Participant of COCARDE Network


University of Fribourglogo_Uni_Fribourg

The micropaleontology group of the Department of Geoscience of the University of Fribourg is involved in cold water carbonate mound research since 2005. We presently study recent and sub-recent benthic and planktonic foraminifera as bioindicators for these environments. Our goal is to find also bioindicators for analogue fossil records. Our approach are the quantitative analyses of assemblages, statistical treatment of data and comparison with geochemical proxies.



We have organized 2 workshop of the European Science Foundation (ESF) Magellan Workshop Series:


  • “Exploring Escarpment Mud Mound Systems and Mud Volcanoes with new European strategies for sustainable mid-depth coring”. Murten, 26-29 April 2007.
  • “Cold-water carbonate reservoir systems in deep environments. A pilot Industry-Academia Partnership in marine research drilling”. Fribourg, 21-25 January 2009.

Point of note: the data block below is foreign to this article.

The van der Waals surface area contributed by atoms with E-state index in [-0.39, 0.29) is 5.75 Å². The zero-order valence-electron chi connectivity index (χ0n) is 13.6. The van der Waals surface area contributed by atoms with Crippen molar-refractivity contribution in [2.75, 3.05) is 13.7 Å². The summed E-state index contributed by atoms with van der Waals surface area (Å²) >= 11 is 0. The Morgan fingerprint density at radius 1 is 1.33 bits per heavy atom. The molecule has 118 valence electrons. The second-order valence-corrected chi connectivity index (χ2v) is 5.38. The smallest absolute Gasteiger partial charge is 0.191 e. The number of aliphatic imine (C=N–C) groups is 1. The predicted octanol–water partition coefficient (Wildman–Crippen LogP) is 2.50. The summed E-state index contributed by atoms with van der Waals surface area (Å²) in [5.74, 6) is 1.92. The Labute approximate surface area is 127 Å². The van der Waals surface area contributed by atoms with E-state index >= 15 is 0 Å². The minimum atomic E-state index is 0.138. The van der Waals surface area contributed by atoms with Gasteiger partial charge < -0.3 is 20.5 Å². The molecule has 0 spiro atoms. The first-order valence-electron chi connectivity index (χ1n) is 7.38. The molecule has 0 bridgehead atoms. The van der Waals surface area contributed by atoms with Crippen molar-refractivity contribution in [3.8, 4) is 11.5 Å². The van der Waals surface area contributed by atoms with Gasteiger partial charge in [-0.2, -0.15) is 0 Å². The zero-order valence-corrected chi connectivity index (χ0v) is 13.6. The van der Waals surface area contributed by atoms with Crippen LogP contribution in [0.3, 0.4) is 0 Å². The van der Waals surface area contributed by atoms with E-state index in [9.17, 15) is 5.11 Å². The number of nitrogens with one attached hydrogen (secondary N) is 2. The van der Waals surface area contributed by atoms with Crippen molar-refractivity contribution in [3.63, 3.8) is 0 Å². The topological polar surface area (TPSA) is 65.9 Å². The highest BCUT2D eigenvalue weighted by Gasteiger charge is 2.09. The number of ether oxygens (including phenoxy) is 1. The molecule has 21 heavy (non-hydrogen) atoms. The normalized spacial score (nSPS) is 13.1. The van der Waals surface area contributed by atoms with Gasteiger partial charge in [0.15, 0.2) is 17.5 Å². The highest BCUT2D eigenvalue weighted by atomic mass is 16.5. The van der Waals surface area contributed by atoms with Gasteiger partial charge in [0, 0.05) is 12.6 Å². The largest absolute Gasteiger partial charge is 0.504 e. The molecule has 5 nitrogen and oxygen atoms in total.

Our projects related to carbonate mound research are funded by the Swiss National Science Foundation (SNSF):


  • "Foraminifera as paleoenvironmental tracers": mounds in the North Atlantic. Ref. 200020-117928.
  • "The nature of the Mediterranean connections". Ref. 200021-111694.



Scanning Microscope, Phosphorus Line, X-Ray Diffractometer, Multiphase Carbon Analyser, Atom Absortions Spectrometer





Prof. Dr.
Silvia Spezzaferri
Prof. Dr.
Anneleen Foubert
Dr. David
Claudio Stalder


Related Publications

Margreth, S., Rüggeberg, A., Spezzaferri, S., (in review). Benthic foraminifera associated to Norwegian cold-water coral reefs: towards the assessment of regional bioindicators. Marine Micropaleontology.
Margreth, S., Gennari, G., Rüggeberg, A., Comas, M.C., Pinheiro, L.M., Spezzaferri, S., (in review). Development of cold-water coral ecosystems on mud volcanoes in the West Alboran Basin: paleoceanographic implications. Marine Geology.


Margreth, S., Rüggeberg, A., Spezzaferri, S., 2009. Benthic foraminifera as bioindicator for cold-water coral reeef ecosystems along the Irish margin. Deep Sea Research I, 56(12), 2216-2234.